Swatch has opened the doors to its new headquarters in Biel, Switzerland, featuring the Swatch brand centre, an innovative, five-floor, 240m-long building, and the Cité du Temps, a 28m-high structure with approximately 1.5 million mosaic tiles on its facade.
The latter houses both Planet Swatch and Omega museums that detail their respective 36-year and 171-year histories. Some 6,234 Swatch watches, of the 9,154 produced since its inception in 1983, are displayed.
Biel/Bienne is a town that few know. It lies about 30 minutes train northwest of Bern. Chief Executive Officer Nick Hayek Jr. hopes the new building puts it on the map for international architecture and watch fans.
The Swatch building, designed by star Japanese architect Shigeru Ban, with its striking honeycomb design and forests of timber, “heralds in a new chapter in the history of the brand,” says Hayek, as it confronts a changing industry.
With ceiling panels that feature the Swiss cross, Swatch Group Chairman Nayla Hayek calls it “a memorial to Biel, to Swatch, and to the history of Swatch, which has the history, the fantasy, and the name of Switzerland … the DNA is in the building.”
At the unveiling, the CEO trumpeted that the headquarters – finished on time and within the US$221 million budget – is a strong contrast to the coldness of automation that other architects might use. “We need emotional architects,” the younger Hayek says, praising Ban for remaining humble, for listening, and for his ability to compromise during the project’s conception and execution.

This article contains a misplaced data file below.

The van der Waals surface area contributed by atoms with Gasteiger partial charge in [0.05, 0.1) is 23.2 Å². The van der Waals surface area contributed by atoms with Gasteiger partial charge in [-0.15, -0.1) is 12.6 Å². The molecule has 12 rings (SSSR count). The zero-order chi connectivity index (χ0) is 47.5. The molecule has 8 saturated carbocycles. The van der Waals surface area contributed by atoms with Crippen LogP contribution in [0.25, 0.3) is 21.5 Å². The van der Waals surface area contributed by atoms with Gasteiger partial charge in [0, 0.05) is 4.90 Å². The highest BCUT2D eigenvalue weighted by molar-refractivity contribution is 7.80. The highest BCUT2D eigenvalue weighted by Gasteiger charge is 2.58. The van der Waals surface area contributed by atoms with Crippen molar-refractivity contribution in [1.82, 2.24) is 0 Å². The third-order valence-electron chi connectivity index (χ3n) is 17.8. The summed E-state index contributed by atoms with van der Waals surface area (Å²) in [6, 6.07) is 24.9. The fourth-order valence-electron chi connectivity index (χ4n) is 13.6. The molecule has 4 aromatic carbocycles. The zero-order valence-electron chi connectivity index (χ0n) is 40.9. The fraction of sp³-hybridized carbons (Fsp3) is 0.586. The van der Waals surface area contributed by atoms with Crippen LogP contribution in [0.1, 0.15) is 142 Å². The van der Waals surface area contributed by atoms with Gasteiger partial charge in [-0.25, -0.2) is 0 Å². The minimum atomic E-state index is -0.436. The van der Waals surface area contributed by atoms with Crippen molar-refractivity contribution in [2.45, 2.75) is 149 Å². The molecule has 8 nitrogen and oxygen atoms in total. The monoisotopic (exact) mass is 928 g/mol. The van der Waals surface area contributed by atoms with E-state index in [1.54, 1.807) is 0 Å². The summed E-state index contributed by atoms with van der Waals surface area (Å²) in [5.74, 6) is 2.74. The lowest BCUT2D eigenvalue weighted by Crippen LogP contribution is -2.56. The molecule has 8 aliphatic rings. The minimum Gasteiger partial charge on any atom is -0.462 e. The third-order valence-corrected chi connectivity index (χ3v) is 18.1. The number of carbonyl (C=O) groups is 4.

“This is my lifetime project,” Ban says, adding that it took 8.5 years from concept initiation to completion. The shape of the structure was intended to blend into the natural elements surrounding it.
The curved honeycomb structure of the new headquarters connects to the more traditional, rectangular structure of the Cité du Temps building, which houses the two museums and some conference rooms.
Nayla Hayek (left), Swatch Group chair and Nick Hayek Jr., chief executive officer, cut a ribbon during the unveiling ceremony. Hayak's late father conceived the project in 2004, but plans didn't get well underway until 2011. Once construction started, it took five years to build.
Every element of the building is designed for optimal acoustics, including the circular, lily pad-like floor lamps and the Swiss crosses in the ceiling. Construction is primarily of sustainable timber. Swatch noted the building contains 1,997 cubic meters of it, an amount that can regrow in Swiss forests in less than two hours.
Swatch Group brands may be more than a century old, but the office feels as modern as any in tech. Beneath the honeycomb shell lie multitiered floors and lots of open space, including five black olive trees. All desks convert into standing desks.
Ban calls the Swatch commission the "project of a lifetime." Here, he signs a welcoming message board in the new headquarters.
Swatch Group CEO Hayek says he and Ban wanted the new building to be high-tech, yet industrial. The architecture would be an "ambassador of emotionality," making employees proud to be working in Biel, at a Swiss company, creating watches to give customers "big emotions."
Individual padded booths allow workers to roam productively, while architect Ban also included outdoor smoking balconies because he noticed that CEO Hayek Jr. enjoyed stepping outside to smoke cigars.
Some 6,234 Swatch watches, about two-thirds of all models produced since the brand's inception 38 years ago, are on display at the Planet Swatch Museum.
A tour guide says Swatch will probably need to hire professional climbers to clean the building's exterior, given its curved facade.